Every product has a different smallest unit of measure. Wood or metal lengths are measured differently from sacks of cement or boxes of tiles. And tiles come boxed in sets that are transported in wooden crates. Your smallest UOM for tiles may be a boxed set of 12 tiles. But they come packed in crates of 18 boxes.

3. Raw materials management

Most construction materials should be entered as raw materials because you can perform simple manufacturing to produce a final product on site. Unlike finished goods, raw materials are not sold in the course of business but are used to produce final goods. Inventory management software will tell you how much is used and their balance at any time.

4. Simple manufacturing

Issue simple production orders to build drywall, for example. When final goods are produced, raw materials that are used in production are automatically deducted. And the finished products are added to the final inventory so that inventory levels of raw materials and finished goods are updated at all times.


D. Simple Manufacturing Example

It is arguable that this is the single most important feature for construction firms. Why else would they stockpile raw materials at the construction site? In this business model construction firms use raw materials to make intermediate finished goods. And construction sites use semi-finished assemblies to complete even larger assemblies.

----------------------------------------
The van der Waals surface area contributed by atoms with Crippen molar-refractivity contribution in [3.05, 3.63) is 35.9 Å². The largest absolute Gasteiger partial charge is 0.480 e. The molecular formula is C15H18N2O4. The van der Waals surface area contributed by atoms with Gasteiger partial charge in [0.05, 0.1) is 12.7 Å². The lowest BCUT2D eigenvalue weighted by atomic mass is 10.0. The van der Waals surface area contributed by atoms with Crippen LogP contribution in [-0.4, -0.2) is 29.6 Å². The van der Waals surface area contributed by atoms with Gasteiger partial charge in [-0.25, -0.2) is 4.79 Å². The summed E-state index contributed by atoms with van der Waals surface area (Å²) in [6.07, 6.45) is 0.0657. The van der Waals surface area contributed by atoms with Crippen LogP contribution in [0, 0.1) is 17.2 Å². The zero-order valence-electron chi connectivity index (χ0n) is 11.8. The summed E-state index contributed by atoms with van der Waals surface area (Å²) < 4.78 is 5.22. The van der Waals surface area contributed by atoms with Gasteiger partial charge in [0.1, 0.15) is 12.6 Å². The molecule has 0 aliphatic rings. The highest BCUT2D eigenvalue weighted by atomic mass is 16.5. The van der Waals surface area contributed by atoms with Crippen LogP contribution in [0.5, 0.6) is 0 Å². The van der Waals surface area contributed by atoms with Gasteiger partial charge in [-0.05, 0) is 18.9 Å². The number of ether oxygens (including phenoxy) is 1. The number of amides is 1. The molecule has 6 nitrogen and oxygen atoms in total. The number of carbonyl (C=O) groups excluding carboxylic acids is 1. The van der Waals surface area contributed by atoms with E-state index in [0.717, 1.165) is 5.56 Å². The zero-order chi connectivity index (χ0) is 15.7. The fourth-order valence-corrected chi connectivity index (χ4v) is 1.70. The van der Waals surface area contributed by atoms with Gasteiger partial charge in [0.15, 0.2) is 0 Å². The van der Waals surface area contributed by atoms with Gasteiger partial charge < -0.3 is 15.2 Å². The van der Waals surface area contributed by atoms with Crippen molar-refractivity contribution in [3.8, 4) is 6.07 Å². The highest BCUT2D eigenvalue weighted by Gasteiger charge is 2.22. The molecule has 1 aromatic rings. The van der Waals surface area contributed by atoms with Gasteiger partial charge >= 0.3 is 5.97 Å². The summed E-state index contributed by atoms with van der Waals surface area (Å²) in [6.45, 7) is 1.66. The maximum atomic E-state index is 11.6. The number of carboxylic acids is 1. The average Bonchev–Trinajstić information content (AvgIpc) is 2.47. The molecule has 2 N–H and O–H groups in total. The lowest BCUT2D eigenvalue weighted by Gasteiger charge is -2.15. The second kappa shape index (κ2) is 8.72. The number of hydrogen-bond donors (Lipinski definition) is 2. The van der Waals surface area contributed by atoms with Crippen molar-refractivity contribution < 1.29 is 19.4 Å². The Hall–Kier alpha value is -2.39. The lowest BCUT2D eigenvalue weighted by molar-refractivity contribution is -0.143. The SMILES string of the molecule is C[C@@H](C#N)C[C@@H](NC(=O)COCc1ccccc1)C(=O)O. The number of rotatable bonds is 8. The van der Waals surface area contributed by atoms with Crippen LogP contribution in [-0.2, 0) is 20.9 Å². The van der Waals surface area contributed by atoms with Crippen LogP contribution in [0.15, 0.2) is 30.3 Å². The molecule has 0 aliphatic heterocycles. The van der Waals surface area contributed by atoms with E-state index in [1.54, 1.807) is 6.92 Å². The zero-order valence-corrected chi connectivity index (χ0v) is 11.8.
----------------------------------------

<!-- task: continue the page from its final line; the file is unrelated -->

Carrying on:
Houses and offices, for example, contain many and multiple partitions of drywall. This is plasterboard or gypsum board at work for interior walls and ceilings. These boards provide acoustic noise reduction and privacy between rooms. The only other alternative is to use heavy bricks, mortar and plaster to build walls.

A typical interior will require thousands of square feet of plasterboard for the final finish. Take a peek inside a ceiling to see how drywall hides all the insulation and wiring! Thus construction workers measure and cut drywalls on the spot at construction sites. Here’s how plasterboard drywalls are accounted for using EMERGE App as an example.

It’s also worth noting that construction projects are one of the few examples where inventory is stored onsite. Most businesses store their saleable inventory in separate warehouses. For ease of access and logistics purposes, it is convenient for the construction team to have inventory onsite. Thus, management and control of raw materials is critical.